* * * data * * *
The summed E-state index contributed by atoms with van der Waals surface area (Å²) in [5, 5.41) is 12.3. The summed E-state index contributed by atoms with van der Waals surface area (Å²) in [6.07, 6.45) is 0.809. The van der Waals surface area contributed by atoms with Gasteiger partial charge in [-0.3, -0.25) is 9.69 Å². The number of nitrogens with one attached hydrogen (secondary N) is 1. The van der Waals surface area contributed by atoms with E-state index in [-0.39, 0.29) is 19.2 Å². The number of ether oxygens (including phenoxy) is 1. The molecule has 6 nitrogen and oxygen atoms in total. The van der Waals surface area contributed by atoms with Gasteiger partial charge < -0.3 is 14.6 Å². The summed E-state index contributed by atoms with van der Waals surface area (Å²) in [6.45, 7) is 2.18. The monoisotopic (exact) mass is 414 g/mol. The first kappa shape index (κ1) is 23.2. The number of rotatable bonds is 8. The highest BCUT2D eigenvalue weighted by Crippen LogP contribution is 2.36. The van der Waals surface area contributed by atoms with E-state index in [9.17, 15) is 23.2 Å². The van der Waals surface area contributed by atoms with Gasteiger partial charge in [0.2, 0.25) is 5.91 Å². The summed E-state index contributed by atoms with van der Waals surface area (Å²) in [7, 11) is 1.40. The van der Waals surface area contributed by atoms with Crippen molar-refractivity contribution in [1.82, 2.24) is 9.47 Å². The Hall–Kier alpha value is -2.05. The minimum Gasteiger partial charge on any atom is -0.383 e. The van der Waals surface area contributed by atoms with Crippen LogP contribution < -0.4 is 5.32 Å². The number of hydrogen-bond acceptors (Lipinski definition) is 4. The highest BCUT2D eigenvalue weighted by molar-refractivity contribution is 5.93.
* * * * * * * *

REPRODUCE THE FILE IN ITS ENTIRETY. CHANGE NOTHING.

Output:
The summed E-state index contributed by atoms with van der Waals surface area (Å²) in [5, 5.41) is 12.3. The summed E-state index contributed by atoms with van der Waals surface area (Å²) in [6.07, 6.45) is 0.809. The van der Waals surface area contributed by atoms with Gasteiger partial charge in [-0.3, -0.25) is 9.69 Å². The number of nitrogens with one attached hydrogen (secondary N) is 1. The van der Waals surface area contributed by atoms with E-state index in [-0.39, 0.29) is 19.2 Å². The number of ether oxygens (including phenoxy) is 1. The molecule has 6 nitrogen and oxygen atoms in total. The van der Waals surface area contributed by atoms with Gasteiger partial charge < -0.3 is 14.6 Å². The summed E-state index contributed by atoms with van der Waals surface area (Å²) in [6.45, 7) is 2.18. The monoisotopic (exact) mass is 414 g/mol. The first kappa shape index (κ1) is 23.2. The number of rotatable bonds is 8. The highest BCUT2D eigenvalue weighted by Crippen LogP contribution is 2.36. The van der Waals surface area contributed by atoms with E-state index in [9.17, 15) is 23.2 Å². The van der Waals surface area contributed by atoms with Gasteiger partial charge in [0.2, 0.25) is 5.91 Å². The summed E-state index contributed by atoms with van der Waals surface area (Å²) in [7, 11) is 1.40. The van der Waals surface area contributed by atoms with Crippen molar-refractivity contribution in [1.82, 2.24) is 9.47 Å². The Hall–Kier alpha value is -2.05. The minimum Gasteiger partial charge on any atom is -0.383 e. The van der Waals surface area contributed by atoms with Crippen LogP contribution < -0.4 is 5.32 Å². The number of hydrogen-bond acceptors (Lipinski definition) is 4. The highest BCUT2D eigenvalue weighted by molar-refractivity contribution is 5.93.